Qatar today stands on the brink of earning an historic distinction for Arab nations as Fifa decides the venues for the 2018 and 2022 World Cup.
Decision day for Qatar's World Cup bid
ZURICH //Qatar today stands on the brink of earning a historic distinction for Arab nations as football's international governing body decides where the 2022 World Cup should be staged.
On the eagerly awaited day, the executive committee of the International Federation of Association Football (Fifa) will also vote on whether the 2018 tournament should take place in England, Russia, Spain and Portugal or Belgium and the Netherlands.
Lobbying was continuing late into the night in Zurich hotels in last-ditch attempts to persuade committee members representing football around the world to confirm or change voting intentions on the venues for both events.
The battle to host the 2018 finals has attracted widespread attention, not least because of fears that reporting by the British media of alleged corruption involving Fifa members could provoke an anti-England backlash.
But there is excitement throughout the Middle East at the possibility that Qatar will, in 2022, become the first country from the region, and the first Muslim nation, to host football's grandest tournament.
Along with its 2022 rivals – the United States, South Korea, Japan and Australia – Qatar made its final presentation in Zurich yesterday.
Critics of the Qatari bid have included the authors of Fifa’s technical report, who listed 40°C-plus temperatures in June and July among the drawbacks.
But, in its closing submissions, Qatar reaffirmed its commitment to provide ideal conditions for both players and supporters. The advanced technology of stadiums, all located close to one another and capable of being dismantled and shipped to poorer countries after the tournament, was given special emphasis.
“All our stadiums, training sites and fan zones will be at 27 degrees C, all solar-powered and 100 per cent carbon neutral,” said Hassan al Thawadi, the leader of the Qatari effort. “The application for this technology goes far beyond stadiums. Heat will not be an issue, whatever the climate, and we want this to be a global, lasting legacy.”
The Gulf state has also enlisted charismatic individuals from the world of football to bolster its campaign.
Zinedine Zidane, a World Cup winner for France but of Algerian parentage, has featured in television advertisements in Switzerland, urging that football be recognised as a game “for everyone” in which the Middle East should now get its big chance.
Qatar’s financial muscle, and the goodwill of such stars, has given it hope of beating the other 2022 contenders. And for one leading British bookmaking firm, Qatar is the front runner.
Among the countries potentially standing in the way, South Korea, Japan and the US could find their efforts hampered by the knowledge that they have all hosted World Cups in the recent past (2002 in South Korea and Japan, 1994 in the US). Qatar has never even qualified for the tournament’s final stages, though Australia also fancies its chances, brashly offering to stage the 2022 event in “the world’s greatest playground”.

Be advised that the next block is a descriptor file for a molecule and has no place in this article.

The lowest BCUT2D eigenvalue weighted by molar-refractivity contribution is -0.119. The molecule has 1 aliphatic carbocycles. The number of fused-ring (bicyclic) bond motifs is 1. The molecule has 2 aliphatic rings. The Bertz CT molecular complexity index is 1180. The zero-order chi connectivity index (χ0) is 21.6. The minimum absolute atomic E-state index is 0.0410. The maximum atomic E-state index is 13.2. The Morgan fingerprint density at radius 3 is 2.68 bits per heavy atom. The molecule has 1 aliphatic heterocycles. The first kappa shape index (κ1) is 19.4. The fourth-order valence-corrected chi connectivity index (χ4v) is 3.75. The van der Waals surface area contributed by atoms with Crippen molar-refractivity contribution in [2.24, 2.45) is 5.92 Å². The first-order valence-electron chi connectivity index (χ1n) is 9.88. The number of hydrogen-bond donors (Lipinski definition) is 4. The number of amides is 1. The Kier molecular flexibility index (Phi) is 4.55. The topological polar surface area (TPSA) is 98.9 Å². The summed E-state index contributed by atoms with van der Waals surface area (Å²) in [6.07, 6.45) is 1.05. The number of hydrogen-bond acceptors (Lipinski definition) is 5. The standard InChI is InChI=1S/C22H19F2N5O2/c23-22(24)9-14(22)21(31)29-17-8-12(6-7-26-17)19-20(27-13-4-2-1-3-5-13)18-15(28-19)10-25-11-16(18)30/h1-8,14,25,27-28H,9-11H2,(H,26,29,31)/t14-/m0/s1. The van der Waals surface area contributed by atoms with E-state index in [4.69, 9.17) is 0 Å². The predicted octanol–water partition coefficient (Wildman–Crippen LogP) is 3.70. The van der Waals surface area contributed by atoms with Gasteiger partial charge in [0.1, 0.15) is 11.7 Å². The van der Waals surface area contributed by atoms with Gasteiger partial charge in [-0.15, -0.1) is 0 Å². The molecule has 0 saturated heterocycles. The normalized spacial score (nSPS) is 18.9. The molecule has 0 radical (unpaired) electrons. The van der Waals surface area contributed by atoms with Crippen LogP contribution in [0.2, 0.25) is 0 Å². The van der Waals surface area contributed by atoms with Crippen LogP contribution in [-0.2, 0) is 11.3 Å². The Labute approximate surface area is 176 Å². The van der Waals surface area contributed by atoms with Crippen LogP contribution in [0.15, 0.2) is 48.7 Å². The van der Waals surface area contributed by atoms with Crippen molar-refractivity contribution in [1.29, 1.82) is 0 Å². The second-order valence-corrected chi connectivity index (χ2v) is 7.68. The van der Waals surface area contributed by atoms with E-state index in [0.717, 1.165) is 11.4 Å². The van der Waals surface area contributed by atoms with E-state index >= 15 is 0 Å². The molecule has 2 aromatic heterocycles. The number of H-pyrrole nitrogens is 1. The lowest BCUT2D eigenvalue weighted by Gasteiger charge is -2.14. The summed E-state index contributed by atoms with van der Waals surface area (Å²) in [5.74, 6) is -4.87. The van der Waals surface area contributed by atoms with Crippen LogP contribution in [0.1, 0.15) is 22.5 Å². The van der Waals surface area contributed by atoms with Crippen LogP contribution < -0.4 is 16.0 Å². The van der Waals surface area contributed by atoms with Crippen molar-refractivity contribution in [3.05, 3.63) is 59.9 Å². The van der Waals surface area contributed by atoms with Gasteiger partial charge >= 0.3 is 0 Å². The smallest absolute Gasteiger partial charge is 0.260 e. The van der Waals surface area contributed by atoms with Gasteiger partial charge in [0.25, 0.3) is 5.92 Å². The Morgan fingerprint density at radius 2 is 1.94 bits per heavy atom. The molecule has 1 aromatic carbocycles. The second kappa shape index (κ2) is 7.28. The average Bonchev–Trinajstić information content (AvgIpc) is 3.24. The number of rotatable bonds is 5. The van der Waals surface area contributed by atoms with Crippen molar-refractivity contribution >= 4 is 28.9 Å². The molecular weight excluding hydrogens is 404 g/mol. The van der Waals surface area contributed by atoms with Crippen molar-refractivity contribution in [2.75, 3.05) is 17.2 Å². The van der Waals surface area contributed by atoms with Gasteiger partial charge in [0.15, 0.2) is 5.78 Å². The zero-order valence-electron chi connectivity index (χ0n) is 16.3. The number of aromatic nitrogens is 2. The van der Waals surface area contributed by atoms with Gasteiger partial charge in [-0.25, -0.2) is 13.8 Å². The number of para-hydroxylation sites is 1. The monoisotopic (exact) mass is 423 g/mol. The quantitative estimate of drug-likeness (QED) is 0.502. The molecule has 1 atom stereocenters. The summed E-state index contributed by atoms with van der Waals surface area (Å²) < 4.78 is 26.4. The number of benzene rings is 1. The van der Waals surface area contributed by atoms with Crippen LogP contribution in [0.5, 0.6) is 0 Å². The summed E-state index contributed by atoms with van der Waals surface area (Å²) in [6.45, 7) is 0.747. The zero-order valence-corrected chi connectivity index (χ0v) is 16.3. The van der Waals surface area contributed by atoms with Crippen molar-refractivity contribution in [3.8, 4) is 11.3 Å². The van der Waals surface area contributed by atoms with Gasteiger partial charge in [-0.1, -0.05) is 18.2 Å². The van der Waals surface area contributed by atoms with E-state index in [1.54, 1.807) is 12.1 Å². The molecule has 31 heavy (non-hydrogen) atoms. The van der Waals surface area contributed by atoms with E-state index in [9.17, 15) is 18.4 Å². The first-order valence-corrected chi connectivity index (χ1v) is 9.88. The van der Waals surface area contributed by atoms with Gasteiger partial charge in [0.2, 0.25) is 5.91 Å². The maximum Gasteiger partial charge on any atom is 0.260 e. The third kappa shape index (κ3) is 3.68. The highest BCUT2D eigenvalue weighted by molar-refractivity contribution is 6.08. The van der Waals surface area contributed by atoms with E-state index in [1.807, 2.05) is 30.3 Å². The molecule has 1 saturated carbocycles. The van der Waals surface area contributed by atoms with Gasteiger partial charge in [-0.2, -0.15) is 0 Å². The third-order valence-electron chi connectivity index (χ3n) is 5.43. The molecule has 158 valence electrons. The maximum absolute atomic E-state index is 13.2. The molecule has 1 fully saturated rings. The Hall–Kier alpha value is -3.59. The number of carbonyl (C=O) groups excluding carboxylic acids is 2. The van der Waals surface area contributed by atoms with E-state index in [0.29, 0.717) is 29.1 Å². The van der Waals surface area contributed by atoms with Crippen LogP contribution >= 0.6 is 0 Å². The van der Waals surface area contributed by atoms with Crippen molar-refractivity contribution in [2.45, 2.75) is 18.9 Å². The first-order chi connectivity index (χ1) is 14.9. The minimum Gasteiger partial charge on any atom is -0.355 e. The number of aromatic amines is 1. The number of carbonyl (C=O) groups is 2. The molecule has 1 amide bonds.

The star factor was made a more-or-less obligatory aspect of venue-choosing sporting summits when Tony Blair, then British prime minister, mounted a determined lobbying exercise in Singapore to clinch the 2012 Olympics for London.
The former US president Bill Clinton is in Zurich pleading his country’s case for the 2022 World Cup, while England’s 2018 charm offensive is underpinned by the presence of the prime minister, David Cameron, the second-in-line to the English throne, Prince William, and one of the world’s most famous footballers, David Beckham.
However, the Russian prime minister, Vladimir Putin, has injected additional controversy into the proceedings by pointedly staying away and letting it be known he considered his country had come up against “unscrupulous competition”.
Some observers regarded Russia as England’s toughest competition. There is speculation – but no more than that in a contest whose outcome is simply impossible to predict – that Mr Putin’s snub may restore the joint Spain/ Portugal bid as the biggest stumbling block to English hopes.
Mr Cameron has sought to deflect attention from the row caused by the British Broadcasting Corporation’s insistence on screening a documentary, just three days before today’s vote, alleging corruption by Fifa members. He says he travelled to Zurich to talk up England’s bid, and for no other purpose.
But the BBC’s defiance caused dismay to England bid officials, who feared further possible damage following earlier cash-for-votes claims by the UK’s biggest selling quality paper, The Sunday Times.
Fifa made light of the BBC report, saying it re-examined matters investigated several years ago and did not lead to any prosecutions. It had previously criticised The Sunday Times for the manner in which it accused two executive committee members of separate wrongdoing. Yet Fifa also took the claims seriously enough to suspend the delegates concerned, reducing today’s committee strength to 22.
English football fans and even the media are divided. Many fans accuse journalists of lacking patriotic spirit; the tabloid The Sun, a stablemate of The Sunday Times, launched a ferocious attack on the BBC, with a headline depicting the initials as standing for Brainless, Betraying Cretins. But The Independent said Fifa, and not the BBC, should be “facing British, and world, opprobrium”.
In Switzerland’s largest city, huddled against the wintry chill, one of the few certainties last night was that recriminations would continue for some time after Fifa’s president, Sepp Blatter, announces the winners and losers later today.
* With additional reporting by Reuters